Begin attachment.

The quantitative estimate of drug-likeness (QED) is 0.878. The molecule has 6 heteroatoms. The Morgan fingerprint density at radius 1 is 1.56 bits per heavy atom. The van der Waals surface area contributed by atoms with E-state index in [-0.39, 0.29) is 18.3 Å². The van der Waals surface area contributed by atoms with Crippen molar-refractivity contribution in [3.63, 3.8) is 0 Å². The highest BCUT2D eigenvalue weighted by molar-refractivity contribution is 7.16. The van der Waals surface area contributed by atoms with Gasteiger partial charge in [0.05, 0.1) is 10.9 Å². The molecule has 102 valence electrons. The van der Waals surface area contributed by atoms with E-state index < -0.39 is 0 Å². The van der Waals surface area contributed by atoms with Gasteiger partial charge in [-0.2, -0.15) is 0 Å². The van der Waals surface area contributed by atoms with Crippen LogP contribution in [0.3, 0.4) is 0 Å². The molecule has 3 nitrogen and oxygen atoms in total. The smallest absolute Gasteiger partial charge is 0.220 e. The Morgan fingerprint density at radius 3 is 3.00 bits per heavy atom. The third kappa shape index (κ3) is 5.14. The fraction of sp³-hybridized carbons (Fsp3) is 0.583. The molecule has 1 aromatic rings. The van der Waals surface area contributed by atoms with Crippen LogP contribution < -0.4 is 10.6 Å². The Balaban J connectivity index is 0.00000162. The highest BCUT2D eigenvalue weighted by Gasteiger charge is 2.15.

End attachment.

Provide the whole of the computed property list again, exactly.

The quantitative estimate of drug-likeness (QED) is 0.878. The molecule has 6 heteroatoms. The Morgan fingerprint density at radius 1 is 1.56 bits per heavy atom. The van der Waals surface area contributed by atoms with E-state index in [-0.39, 0.29) is 18.3 Å². The van der Waals surface area contributed by atoms with Crippen molar-refractivity contribution in [3.63, 3.8) is 0 Å². The highest BCUT2D eigenvalue weighted by molar-refractivity contribution is 7.16. The van der Waals surface area contributed by atoms with Gasteiger partial charge in [0.05, 0.1) is 10.9 Å². The molecule has 102 valence electrons. The van der Waals surface area contributed by atoms with E-state index < -0.39 is 0 Å². The van der Waals surface area contributed by atoms with Gasteiger partial charge in [-0.2, -0.15) is 0 Å². The van der Waals surface area contributed by atoms with Crippen LogP contribution in [0.3, 0.4) is 0 Å². The molecule has 3 nitrogen and oxygen atoms in total. The smallest absolute Gasteiger partial charge is 0.220 e. The Morgan fingerprint density at radius 3 is 3.00 bits per heavy atom. The third kappa shape index (κ3) is 5.14. The fraction of sp³-hybridized carbons (Fsp3) is 0.583. The molecule has 1 aromatic rings. The van der Waals surface area contributed by atoms with Crippen LogP contribution < -0.4 is 10.6 Å². The Balaban J connectivity index is 0.00000162. The highest BCUT2D eigenvalue weighted by Gasteiger charge is 2.15.